Wherever you got that from it avoids some major issues, which I must point out - Again.

1. While there is no complete model to the geodynamo (certain key properties of the core are unknown - Meaning we don't know everything about the core of the earth...), there are reasonable starts and there are no good reasons for rejecting such an entity out of hand. If it is possible for energy to be added to the field, then the extrapolation is useless.

2. There is overwhelming evidence that the magnetic field has reversed itself, rendering any unidirectional extrapolation on total energy useless. Even some young-Earthers admit to that these days -- e.g., Humphreys (1988). And when the field reverse, one counterpart or the other compensates for the loss in strength in the other, Based on a study in the 1960's (Which I posted before, and will mention again)

3. Much of the energy in the field is almost certainly not even visible external to the core. This means that the extrapolation rests on the assumption that fluctuations in the observable portion of the field accurately represent fluctuations in its total energy. In short, the energy we measure outside of the core can differ from the measurements of the inside of the core, Which coincides with #1.

4. Barnes' extrapolation completely ignores the nondipole component of the field. Even if we grant that it is permissible to ignore portions of the field that are internal to the core, Barnes' extrapolation also ignores portions of the field which are visible and instead rests on extrapolation of a theoretical entity. Meaning Barnes, the creationist scientist, ignores entire components of the magnetic fields of the earth, how can such a claim be made when you aren't taking in every factor?


That last part is more important than it may sound. The Earth's magnetic field is often split in two components when measured. The "dipole" component is the part which approximates a theoretically perfect field around a single magnet, and the "nondipole" components are the ("messy") remainder - Barnes ignores completely in his studies. A study in the 1960s showed that the decrease in the dipole component since the turn of the century had been nearly completely compensated by an increase in the strength of the nondipole components of the field. (In other words, the measurements show that the field has been diverging from the shape that would be expected of a theoretical ideal magnet, more than the amount of energy has actually been changing.) Barnes' extrapolation therefore does not really rest on the change in energy of the field.
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Azzaboi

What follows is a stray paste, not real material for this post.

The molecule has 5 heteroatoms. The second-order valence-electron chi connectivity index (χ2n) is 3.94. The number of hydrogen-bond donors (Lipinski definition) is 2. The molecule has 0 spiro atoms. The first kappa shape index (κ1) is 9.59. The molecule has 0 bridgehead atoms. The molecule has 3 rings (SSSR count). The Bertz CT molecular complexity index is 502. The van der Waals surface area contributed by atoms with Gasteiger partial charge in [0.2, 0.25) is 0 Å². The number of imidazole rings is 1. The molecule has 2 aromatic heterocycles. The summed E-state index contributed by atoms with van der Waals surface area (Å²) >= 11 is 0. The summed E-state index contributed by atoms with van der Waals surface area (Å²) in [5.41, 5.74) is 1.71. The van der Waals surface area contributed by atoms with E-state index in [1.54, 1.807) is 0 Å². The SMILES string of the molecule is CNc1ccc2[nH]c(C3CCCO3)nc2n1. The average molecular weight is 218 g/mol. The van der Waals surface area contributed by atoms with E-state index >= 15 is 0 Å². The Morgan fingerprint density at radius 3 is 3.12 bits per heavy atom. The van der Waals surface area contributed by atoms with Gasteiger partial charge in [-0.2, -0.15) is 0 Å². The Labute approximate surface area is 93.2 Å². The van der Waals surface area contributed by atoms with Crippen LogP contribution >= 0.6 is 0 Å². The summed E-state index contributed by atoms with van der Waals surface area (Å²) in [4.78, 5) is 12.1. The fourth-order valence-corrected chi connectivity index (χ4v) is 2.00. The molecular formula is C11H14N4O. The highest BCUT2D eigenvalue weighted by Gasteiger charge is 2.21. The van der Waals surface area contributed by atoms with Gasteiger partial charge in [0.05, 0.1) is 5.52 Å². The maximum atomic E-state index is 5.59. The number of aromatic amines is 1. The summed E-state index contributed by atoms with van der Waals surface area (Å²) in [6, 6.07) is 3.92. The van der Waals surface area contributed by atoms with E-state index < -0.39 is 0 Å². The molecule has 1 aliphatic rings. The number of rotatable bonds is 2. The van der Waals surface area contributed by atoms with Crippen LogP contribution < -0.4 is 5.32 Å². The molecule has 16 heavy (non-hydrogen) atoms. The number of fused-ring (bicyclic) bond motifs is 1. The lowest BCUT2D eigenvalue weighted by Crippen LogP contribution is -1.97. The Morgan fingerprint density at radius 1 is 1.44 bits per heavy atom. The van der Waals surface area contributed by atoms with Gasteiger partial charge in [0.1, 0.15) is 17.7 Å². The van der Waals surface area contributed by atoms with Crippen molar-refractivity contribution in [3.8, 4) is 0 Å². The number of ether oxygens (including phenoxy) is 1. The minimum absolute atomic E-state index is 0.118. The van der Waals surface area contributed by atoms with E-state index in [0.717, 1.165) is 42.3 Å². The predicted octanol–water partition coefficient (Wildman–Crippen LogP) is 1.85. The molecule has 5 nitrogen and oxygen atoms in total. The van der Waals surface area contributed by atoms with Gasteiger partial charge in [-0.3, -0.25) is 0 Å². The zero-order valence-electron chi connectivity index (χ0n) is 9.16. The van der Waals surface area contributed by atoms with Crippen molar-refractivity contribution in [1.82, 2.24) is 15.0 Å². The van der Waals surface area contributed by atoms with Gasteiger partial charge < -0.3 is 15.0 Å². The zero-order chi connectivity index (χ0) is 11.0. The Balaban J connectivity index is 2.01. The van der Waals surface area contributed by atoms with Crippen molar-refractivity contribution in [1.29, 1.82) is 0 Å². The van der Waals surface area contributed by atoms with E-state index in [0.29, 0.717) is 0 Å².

post Jul 13 2010, 12:02 AM
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I just said theories ignore points and went onto explaining who each of those theories crash with the next.

QUOTE
There is overwhelming evidence that the magnetic field has reversed itself

So you agree with me, "Paleomagnetism" is the study of magnetization locked into rocks at the time of their formation. Paleomagnetic data show that while the geologic strata were being laid down, the earth's magnetic field reversed its direction hundreds of times. Reversals are a very severe departure from steady decay of intensity.

If you agree with that you also agree with the flood which cause it? Both archaeomagnetic and paleomagnetic data contradict the early creationist assumption of constant decay of intensity. In 1988 this was published documenting the great diversity and reliability of the data. The validity of the data required a new theory to explain them. In 1986 it was suggested that strong flows of the fluid in the earth's core could produce rapid reversals of the field during and however this would result with a huge flood. They even went as far to prove the flood was real.

Therefore if the flood is real and timing is the same, the bible must be at least based on real facts?


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The Uncreator
post Jul 13 2010, 12:08 AM
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And when the fields reverse, the nondipole component of the magnetic field compensate for loss in strength. Barne's ignored the nondipole component of the magnetic field - Just as you are. I am not trying to be mean, but you are avoiding something rather serious, and which puts a major hole in Barnes and Creationist scientists theory for the age of the earth.

The nondipole segment exists, it has power, strength and intensity, and it compensates for losses in the dipole segment of the magnetic field, during these reversals, Please explain that to me scientifically - Barnes' ignored it - So I don't trust his work, I trust pretty much no work that deliberately excludes factors which affect the outcome of the works results.

There have been many flood in earths 4.5 billion year history, many probably greater than Gods supposed one. Just because there were floods does not prove that Gods flood happened, or that the bible is based on real facts.

That asteroid that destroyed the dinosaurs millions of years ago probably made really wicked flood, Does not mean God had one has well.
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Azzaboi
post Jul 13 2010, 12:40 AM
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Your not getting at what I'm pointing at... I've not saying it's 100% correct or wrong. I'm saying they always come up with their own contradictions in theories.

Mr scientists have taken older theories and blown them out of the water with another newer one, those still don't make 100% sense or have the full picture. However, if you take theory x,y,z and merge them you remove most of the contradictions, getting closer to fact. They have tried this and the timeline of events for each of these things to occur magically lined up with stories from the bible. So my question is the bible based off history or not? Even science suggests it is.

This post has been edited by Azzaboi: Jul 13 2010, 12:46 AM


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The Uncreator
post Jul 13 2010, 02:30 AM
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Ok then, I think we have arrived at the point where none of us have anything else to add. We have said all that can be said from both sides of the arguments, and this thread has exhausted itself I believe.

So with the blessing of the other moderators, The thread will be closed.